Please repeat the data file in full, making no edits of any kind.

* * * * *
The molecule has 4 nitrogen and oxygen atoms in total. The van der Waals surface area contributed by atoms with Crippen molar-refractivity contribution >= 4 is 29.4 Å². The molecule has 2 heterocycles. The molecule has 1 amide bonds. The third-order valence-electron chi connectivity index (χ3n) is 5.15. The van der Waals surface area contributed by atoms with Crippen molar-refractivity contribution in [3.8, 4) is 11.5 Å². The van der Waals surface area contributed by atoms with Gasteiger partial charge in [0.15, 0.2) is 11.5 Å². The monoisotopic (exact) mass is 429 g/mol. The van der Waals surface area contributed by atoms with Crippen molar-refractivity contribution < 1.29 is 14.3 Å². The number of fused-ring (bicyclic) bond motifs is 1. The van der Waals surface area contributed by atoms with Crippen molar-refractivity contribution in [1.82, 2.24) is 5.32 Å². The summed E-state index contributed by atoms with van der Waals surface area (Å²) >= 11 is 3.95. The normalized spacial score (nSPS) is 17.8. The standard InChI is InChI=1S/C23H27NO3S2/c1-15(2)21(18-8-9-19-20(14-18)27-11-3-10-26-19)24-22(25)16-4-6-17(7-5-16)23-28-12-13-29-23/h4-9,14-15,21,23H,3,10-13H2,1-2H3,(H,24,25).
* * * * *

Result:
The molecule has 4 nitrogen and oxygen atoms in total. The van der Waals surface area contributed by atoms with Crippen molar-refractivity contribution >= 4 is 29.4 Å². The molecule has 2 heterocycles. The molecule has 1 amide bonds. The third-order valence-electron chi connectivity index (χ3n) is 5.15. The van der Waals surface area contributed by atoms with Crippen molar-refractivity contribution in [3.8, 4) is 11.5 Å². The van der Waals surface area contributed by atoms with Gasteiger partial charge in [0.15, 0.2) is 11.5 Å². The monoisotopic (exact) mass is 429 g/mol. The van der Waals surface area contributed by atoms with Crippen molar-refractivity contribution < 1.29 is 14.3 Å². The number of fused-ring (bicyclic) bond motifs is 1. The van der Waals surface area contributed by atoms with Crippen molar-refractivity contribution in [1.82, 2.24) is 5.32 Å². The summed E-state index contributed by atoms with van der Waals surface area (Å²) >= 11 is 3.95. The normalized spacial score (nSPS) is 17.8. The standard InChI is InChI=1S/C23H27NO3S2/c1-15(2)21(18-8-9-19-20(14-18)27-11-3-10-26-19)24-22(25)16-4-6-17(7-5-16)23-28-12-13-29-23/h4-9,14-15,21,23H,3,10-13H2,1-2H3,(H,24,25).